The Science of Love

Love can mean so many different things: it’s the reason you forgive your partner for always being late, commit to finishing a creative project or dream about getting a promotion to take your kids to Disneyland. It’s also the reason you feel devastated when your favorite team loses, or that you ache when a friend is sick. And while psychologists generally agree that there are only a few kinds of love, everyone views it in a very different way.

The biological model sees love as a mammalian drive, like hunger or thirst. It’s driven by hormones, such as oxytocin, neurotrophins and pheromones. The psychology model, however, tends to look at love as more of a social and cultural phenomenon, influenced by how we think about it.

One of the biggest debates is whether love is a choice or something that comes from outside of us. You’ve probably heard about those Pollyannas who seem to have a relentlessly sunny disposition, but can they really choose their happiness? And what about those who aren’t “lucky” and still seem happy?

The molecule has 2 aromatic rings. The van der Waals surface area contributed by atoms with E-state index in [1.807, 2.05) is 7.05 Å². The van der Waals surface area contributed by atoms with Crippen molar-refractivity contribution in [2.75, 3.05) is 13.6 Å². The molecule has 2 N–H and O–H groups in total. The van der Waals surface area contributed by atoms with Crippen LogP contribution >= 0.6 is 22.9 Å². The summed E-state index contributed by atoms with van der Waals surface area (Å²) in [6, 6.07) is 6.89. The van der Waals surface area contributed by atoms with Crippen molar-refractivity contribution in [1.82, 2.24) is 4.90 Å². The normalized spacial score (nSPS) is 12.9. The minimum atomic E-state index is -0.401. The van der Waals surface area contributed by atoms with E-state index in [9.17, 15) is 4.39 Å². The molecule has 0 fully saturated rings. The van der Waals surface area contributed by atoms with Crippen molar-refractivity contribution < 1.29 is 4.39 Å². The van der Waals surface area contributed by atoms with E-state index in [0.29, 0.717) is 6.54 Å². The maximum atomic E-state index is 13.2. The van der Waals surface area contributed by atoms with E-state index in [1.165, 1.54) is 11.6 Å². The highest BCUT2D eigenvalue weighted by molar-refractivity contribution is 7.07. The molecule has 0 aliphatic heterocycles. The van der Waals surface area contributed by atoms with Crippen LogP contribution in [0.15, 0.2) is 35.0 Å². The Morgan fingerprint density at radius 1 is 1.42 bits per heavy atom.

Regardless of the definition you choose, the science behind love is fascinating. It’s not just about feeling good when someone else does well, it’s actually a complex process that involves the entire brain. Brain scans of people in love have shown that the primary reward centers light up much more than they do when we see someone we don’t care about or even neutral images of a stranger.

There’s also an evolutionary basis for love, as we need to feel close to our family members and partners to survive. This is especially true for humans, who have a longer childhood than most animals and need the love and protection of their parents for many years.

Falling in love fulfills, at least temporarily, many of the basic psychological needs from the hierarchy of human need: our need for nurture and sexuality, our need to be safe and loved, and our need to be socially accepted and included. And while we may only be able to maintain this state for a few short years, it’s an amazing feeling when we experience it.

When we’re in the throes of romantic love, it feels as though the world is a dreamy place, and that anything is possible. This is partly due to the way love changes our perception of the world around us — our sense of time and space is altered, and we see the world in a more idealistic way. But if we’re not careful, this can lead to unrealistic expectations and unhealthy relationships. The key to a healthy relationship is being realistic about what love can and can’t do for you.